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Ancient Eloquence. By W. G. Howard.
Autumn Reverie. By Mrs. E. J. Eames.
Diary of a Ruralizer. - -
Dirge of the Mariner. By H. T. Tuckerman. . 785
Dying Poet.. .
163 Eagle on Mount Holyoke. . .
405 Early Lays. By W. G. Simms. 36—290—444-836
Canova. By M. Morgan, U. S. N., -No. I.
Channing and the Edinburgh Review.. . .
Essay on the Influence of Christianity on the Crimi-
nal Law of England.
Ethan Allen, . .
Evening Walk in the City. By Charles Lanman. 720
Excerpts, &c. - - 514-519-549—572574
Commodore Nicolson. .
470 Fables, Translated from Lessing. · · · 530
369 Faded Stars.
Home. By Luzerne Ray...
829 Mountains of Virginia. ..
Irving's Life of Columbus.
Night of the Coronation.
| North-American Indians.
· · · 642
Ode to Spring. .
Oh! Give Me Thy Heart..
On the Approach of Winter.
On the Death of Christ.
Our Country's Flag. By J. W. Mathews...
Our Navy. No. I. .
Lines. By Mrs. Mary E. Hewitt. . . . 820 Percy Bysshe Shelley. By Mrs. Seba Smith
. 468 | Poetic Musings. By R. H. Gould.
pace Scralos fr Lucky Bag rides
393 / TOM
! Pool of Bethesda. . .
- 245 Talk with the Winds.
The Way He Won Her. .
. 491 Thoughts and Reflections. No. I.
. - 296
384 To Antoinette.
586 To My Brother in Town. .
To the Rose Geranium. .
325 To A Lady. .
680 To My Brother.
826 To My Mother. . .
364 To A Poetess. By T. H. Shreeve.
To the Constellation Lyra. By Wm. Wallace. 676
To Her of the Hazel-Eye. By L. J. Cist.
To a Lady Convalescent.
To My Wife.
41 To Mary. .
Translation from Tyrtæus.
293 To a Withered Rose. .
803 Usages, Customs, and Superstitions of the Inhabitants
650 of the Black Mountain.
| Versification of the Eighth Psalm. - . . 341
Visit to Stratford Hall.
Voice of Music. By Mrs. Mary E. Hewitt. 628
Voice of the Lord. · · · · · 732
585 Wants of Society, the True Patrons of Enterprise. 465
14 Winter. .
. 813 Worthies of Virginia. By Mrs. Seba Smith.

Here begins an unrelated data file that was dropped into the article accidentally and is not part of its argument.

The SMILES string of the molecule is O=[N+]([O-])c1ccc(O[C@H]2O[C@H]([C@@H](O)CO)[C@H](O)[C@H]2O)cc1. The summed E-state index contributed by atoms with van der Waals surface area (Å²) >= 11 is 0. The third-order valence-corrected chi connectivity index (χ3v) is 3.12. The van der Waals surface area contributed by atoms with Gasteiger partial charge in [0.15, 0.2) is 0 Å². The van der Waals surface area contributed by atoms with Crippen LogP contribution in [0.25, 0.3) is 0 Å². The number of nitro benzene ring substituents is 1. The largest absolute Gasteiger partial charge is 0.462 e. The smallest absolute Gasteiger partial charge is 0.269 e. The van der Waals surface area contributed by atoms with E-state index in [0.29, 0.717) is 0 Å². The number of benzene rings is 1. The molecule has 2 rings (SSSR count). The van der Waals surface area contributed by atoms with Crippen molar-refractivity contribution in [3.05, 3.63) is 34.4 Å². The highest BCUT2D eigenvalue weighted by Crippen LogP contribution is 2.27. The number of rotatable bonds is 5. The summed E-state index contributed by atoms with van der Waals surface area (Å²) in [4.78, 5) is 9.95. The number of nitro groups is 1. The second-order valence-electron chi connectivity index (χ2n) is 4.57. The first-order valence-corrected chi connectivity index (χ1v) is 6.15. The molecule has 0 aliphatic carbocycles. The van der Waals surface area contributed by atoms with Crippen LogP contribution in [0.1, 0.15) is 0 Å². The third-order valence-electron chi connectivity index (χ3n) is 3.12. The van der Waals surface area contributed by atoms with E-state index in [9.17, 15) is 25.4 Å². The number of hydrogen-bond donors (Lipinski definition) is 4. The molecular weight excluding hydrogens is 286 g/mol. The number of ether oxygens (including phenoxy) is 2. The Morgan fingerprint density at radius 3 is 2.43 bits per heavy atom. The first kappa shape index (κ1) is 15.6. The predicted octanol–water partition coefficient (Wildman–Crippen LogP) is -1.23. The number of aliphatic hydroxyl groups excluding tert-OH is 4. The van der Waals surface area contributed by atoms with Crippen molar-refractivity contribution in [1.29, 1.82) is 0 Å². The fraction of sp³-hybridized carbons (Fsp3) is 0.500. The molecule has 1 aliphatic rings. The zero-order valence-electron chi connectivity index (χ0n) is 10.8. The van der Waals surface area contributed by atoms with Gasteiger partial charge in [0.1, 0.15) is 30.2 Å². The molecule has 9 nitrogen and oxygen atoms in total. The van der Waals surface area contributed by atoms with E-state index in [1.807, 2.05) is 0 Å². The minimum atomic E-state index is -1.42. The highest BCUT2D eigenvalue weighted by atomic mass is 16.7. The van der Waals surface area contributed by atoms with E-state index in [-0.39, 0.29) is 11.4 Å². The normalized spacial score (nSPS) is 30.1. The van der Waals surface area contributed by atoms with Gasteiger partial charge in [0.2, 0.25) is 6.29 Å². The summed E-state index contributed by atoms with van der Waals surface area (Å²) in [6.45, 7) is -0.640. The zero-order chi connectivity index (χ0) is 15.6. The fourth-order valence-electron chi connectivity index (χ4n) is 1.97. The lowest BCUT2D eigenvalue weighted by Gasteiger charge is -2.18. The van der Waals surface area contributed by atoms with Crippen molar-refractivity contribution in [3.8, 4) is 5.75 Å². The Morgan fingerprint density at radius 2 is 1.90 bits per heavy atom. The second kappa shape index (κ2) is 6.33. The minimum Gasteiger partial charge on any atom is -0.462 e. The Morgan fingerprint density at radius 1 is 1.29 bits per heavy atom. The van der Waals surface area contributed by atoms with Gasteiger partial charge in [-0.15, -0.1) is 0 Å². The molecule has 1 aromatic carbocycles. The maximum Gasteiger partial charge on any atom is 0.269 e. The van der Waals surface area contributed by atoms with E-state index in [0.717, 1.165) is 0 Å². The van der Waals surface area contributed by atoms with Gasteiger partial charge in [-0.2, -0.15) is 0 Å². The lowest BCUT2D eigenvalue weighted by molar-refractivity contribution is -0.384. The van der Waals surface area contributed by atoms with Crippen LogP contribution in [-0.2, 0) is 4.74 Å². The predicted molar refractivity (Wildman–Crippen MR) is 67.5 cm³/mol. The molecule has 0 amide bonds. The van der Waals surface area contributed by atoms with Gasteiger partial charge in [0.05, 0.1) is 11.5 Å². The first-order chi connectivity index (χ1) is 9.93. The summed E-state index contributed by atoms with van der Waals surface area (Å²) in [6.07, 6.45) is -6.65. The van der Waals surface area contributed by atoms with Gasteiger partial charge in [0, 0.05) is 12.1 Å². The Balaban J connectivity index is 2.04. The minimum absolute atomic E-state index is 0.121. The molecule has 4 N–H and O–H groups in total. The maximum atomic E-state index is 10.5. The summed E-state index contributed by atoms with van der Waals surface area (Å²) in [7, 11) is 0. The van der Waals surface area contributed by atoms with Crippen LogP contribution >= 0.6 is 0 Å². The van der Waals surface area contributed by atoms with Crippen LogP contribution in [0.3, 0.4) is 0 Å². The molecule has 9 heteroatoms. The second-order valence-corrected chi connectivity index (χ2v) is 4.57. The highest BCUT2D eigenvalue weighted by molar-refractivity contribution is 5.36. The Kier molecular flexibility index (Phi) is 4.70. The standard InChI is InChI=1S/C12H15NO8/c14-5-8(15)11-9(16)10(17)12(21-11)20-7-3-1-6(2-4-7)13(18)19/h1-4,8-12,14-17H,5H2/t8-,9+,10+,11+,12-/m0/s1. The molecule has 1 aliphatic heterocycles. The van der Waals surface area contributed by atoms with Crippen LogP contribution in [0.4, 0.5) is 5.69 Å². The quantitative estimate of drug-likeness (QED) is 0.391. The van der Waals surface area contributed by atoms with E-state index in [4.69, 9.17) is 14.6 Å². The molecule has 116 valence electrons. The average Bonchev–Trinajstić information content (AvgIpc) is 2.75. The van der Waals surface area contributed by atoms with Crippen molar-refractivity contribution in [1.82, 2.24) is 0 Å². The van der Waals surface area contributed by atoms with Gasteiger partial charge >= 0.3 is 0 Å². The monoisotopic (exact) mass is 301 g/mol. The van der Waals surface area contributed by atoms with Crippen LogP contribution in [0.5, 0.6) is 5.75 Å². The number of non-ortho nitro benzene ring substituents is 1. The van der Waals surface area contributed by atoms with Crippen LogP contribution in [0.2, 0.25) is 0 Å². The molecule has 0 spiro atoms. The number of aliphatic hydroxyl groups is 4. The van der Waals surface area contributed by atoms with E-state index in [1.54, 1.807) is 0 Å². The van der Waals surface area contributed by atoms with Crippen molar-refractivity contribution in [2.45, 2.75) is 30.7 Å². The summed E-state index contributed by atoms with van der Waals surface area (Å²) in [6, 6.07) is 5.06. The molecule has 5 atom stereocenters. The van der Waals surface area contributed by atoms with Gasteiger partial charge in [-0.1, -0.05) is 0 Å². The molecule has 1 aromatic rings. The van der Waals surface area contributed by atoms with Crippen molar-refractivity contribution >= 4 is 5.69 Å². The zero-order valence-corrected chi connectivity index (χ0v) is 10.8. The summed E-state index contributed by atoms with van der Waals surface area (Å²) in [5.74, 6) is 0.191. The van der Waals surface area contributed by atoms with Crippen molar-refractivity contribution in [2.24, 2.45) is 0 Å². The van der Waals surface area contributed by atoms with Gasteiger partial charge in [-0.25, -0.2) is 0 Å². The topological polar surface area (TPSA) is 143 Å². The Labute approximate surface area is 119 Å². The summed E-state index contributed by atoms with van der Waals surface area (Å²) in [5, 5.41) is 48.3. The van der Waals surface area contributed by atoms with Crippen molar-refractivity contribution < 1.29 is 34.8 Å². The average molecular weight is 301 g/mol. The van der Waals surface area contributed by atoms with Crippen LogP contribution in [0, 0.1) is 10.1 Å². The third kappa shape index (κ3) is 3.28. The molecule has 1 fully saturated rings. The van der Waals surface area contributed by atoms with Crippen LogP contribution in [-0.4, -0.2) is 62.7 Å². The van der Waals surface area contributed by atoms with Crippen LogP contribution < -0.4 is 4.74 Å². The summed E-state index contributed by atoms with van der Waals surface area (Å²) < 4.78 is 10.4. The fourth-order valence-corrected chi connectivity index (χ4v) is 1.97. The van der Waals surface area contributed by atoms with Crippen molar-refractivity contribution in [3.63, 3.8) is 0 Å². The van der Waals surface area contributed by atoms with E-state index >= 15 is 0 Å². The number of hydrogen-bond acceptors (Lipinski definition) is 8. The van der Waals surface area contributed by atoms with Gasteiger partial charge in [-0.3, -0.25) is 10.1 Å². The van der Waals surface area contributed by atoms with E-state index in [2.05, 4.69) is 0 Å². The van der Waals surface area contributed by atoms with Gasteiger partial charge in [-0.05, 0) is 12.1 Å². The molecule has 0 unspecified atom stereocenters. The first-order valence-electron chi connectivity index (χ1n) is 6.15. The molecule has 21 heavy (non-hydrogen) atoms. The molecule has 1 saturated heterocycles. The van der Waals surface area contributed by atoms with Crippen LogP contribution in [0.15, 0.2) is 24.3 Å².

· 267 | Wreck of the Hesperus. - . .
Address, delivered before the Philodemic Society of Marian. By Mrs. Hall. .
McDuffic's Eulogy on Hayne.
Minor's Address. . .
781 Menzel's German Literature.
304–388 Pathfinder. . .
582 Pierpont's Poetical Works.
232 | Rejected Addresses.
Sam Slick's Letter-Bag of the Great Western.
Specimens in Literature. Extracts.
Shelley's Essays, &c. . .
Supplement. . . .
The Fruit of the Spirit. . ..
| Triumph of Peace. Extracts.. .
. - 471 Token-1841. - . : .
. 304 | Voices of the Night and other Poems.
SOUTHERN LITERARY MESSENGER.
PUBLISHED MONTHLY AT FIVE DOLLARS PER ANNUM-THOMAS W. WHITE, EDITOR AND PROPRIETOR.
THE DYING EAGLE.
! more clearly than he. But in the somewhat pecu
liar plan of his work, and in the measures he meant BY WILLIAM WALLACE.
to adopt for its support, he discerned probabilities of Bird of the Storm !-why liest thou here
success which had not belonged to his precursors. With closing eye and drooping plume?
He made the venture-took his course--and has Is it the coward pang of fear
pursued it, until this commencement of a sixth year; Which chains thee to this earthly tomb? No: the red lightnings, in thy sphere
so that the MESSENGER may now be considered as Of tempest-midnight-cloud and gloom, established. He has no expressions of triumph now Scorched these bold wings, that dared to soar to utter. The good, which his labors may have Where thunders burst before.
done—the varied talent, to which they may have Lord of the Air!-thy mighty heart
given scope and exercise—the virtuous principles No longer revels in that pride
they may have cherished—the soothing they may Which made the dark-plumed monarch dart
have administered to political or to sectional animoWhere whirlwinds rage and dash aside